I would eventually like to pass data from python data structures to Javascript elements that will render it in a Dygraphs graph within an iPython Notebook.

I am new to using notebooks, especially the javascript/nobebook interaction. I have the latest Dygraphs library saved locally on my machine. At the very least, I would like to be able to render a sample Dygraphs plot in the notebook using that library.

See the notebook below. I am trying to execute the simple Dygraphs example code, using the library provided here: http://dygraphs.com/1.0.1/dygraph-combined.js

However, I cannot seem to get anything to render. Is this the proper way to embed/call libraries and then run javascript from within a notebook?


Eventually I would like to generate JSON from Pandas DataFrames and use that data as Dygraphs input.

2 Answers 2


The trick is to pass the DataFrame into JavaScript and convert it into a format that dygraphs can handle. Here's the code I used (notebook here)

html = """
<script src="http://dygraphs.com/dygraph-combined.js"></script>
<div id="dygraph" style="width: 600px; height: 400px;"></div>

<script type="text/javascript">
function convertToDataTable(d) {
  var columns = _.keys(d);
  columns.splice(columns.indexOf("x"), 1);
  var out = [];
  for (var k in d['x']) {
    var row = [d['x'][k]];
    columns.forEach(function(col) {
  return {data:out, labels:['x'].concat(columns)};

function handle_output(out) {
  var json = out.content.data['text/plain'];
  var data = JSON.parse(eval(json));
  var tabular = convertToDataTable(data);
  g = new Dygraph(document.getElementById("dygraph"), tabular.data, {
    legend: 'always',
    labels: tabular.labels
var kernel = IPython.notebook.kernel;
var callbacks = { 'iopub' : {'output' : handle_output}};
kernel.execute("dfj", callbacks, {silent:false});


This is what it looks like:

chart rendered using dygraphs in an IPython notebook

The chart is fully interactive: you can hover, pan, zoom and otherwise interact in the same ways that you would with a typical dygraph.

  • This is perfect! It is faster and cleaner than my string building approach.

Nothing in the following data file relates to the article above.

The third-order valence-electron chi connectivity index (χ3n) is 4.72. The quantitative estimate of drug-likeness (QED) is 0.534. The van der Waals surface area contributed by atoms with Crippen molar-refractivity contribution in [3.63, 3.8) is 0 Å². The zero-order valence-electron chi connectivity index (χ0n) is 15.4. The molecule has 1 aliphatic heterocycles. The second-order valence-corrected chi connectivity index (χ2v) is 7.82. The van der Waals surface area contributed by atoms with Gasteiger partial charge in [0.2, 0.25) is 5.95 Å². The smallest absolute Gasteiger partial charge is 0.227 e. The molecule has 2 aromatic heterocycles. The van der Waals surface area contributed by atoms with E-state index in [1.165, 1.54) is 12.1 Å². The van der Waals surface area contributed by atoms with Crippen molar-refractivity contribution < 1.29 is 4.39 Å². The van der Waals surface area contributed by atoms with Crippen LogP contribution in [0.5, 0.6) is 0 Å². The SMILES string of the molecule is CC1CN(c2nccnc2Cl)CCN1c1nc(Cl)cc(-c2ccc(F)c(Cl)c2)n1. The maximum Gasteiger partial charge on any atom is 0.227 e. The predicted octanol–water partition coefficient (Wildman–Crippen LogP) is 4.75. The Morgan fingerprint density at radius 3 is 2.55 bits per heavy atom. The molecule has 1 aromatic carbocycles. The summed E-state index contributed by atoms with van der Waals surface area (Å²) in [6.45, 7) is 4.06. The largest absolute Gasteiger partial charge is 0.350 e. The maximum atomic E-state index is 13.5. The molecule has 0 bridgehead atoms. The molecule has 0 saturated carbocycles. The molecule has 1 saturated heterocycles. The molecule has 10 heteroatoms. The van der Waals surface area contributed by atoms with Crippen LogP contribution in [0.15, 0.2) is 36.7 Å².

– zachd1_618
    Jul 15, 2014 at 16:30
  • Also, would you mind explaining the role of the kernel and how that plays into the notebook/javascript interaction?
    – zachd1_618
    Jul 16, 2014 at 4:39
  • See this blog post for more info on kernel: jakevdp.github.io/blog/2013/06/01/…
    – danvk
    Jul 17, 2014 at 6:23
  • I made a dygraphs wrapper for use in a notebook. Its got basic functionality for now, using what you provided as a template. github.com/DayStarEngineering/PyDyGraphs
    – zachd1_618
    Aug 5, 2014 at 17:40

danvk's solution is cleaner and faster than this, but I also was able to get this to work by building a Dygraph String from a DataFrame. It seems limited to about 15K points, but the benefit is that once created, the page can be saved as a static html page and the Dygraphs plot stays in place. Makes for a nice portable sharing mechanism for those without notebooks set up.


<script type="text/javascript" src="http://dygraphs.com/1.0.1/dygraph-combined.js"></script>`


import string
import numpy as np
import pandas as pd
from IPython.display import display,Javascript,HTML,display_html,display_javascript,JSON
df = pd.DataFrame(columns=['x','y','z'])x=np.arange(1200)
df.y=np.sin(x*2*np.pi/10) + np.random.rand(len(x))*5
df.x=df.y+df.z/3 + (df.y-df.z)**1.25
ss=string.join(['"' + x +'\\n"' for x in s.split('\n')],'+\n')
<script type="text/javascript" src="http://dygraphs.com/1.0.1/dygraph-combined.js">    </script>
<div id="graphdiv5" style="margin: 0 auto; width:auto;"></div>
<script type="text/javascript">
  g = new Dygraph(
    document.getElementById("graphdiv5"),  // containing div
    """ + ss[:-6] + """,
        legend: 'always',
        title: 'FOO vs. BAR',
        rollPeriod: 1,
        showRoller: true,
        errorBars: false,
        ylabel: 'Temperature (Stuff)'

The notebook looks like this:enter image description here

  • The 15k limit you're running into is due to the trailing "+". When you have a deeply nested expression like N1+N2+N3+..., you eventually overflow the stack. The solution is to have a really long string on a single line, no concatenation necessary. Or, more concretely, where you have the string.join() line, change it to ss=json.dumps(s).
    – danvk
    Jul 17, 2014 at 6:21

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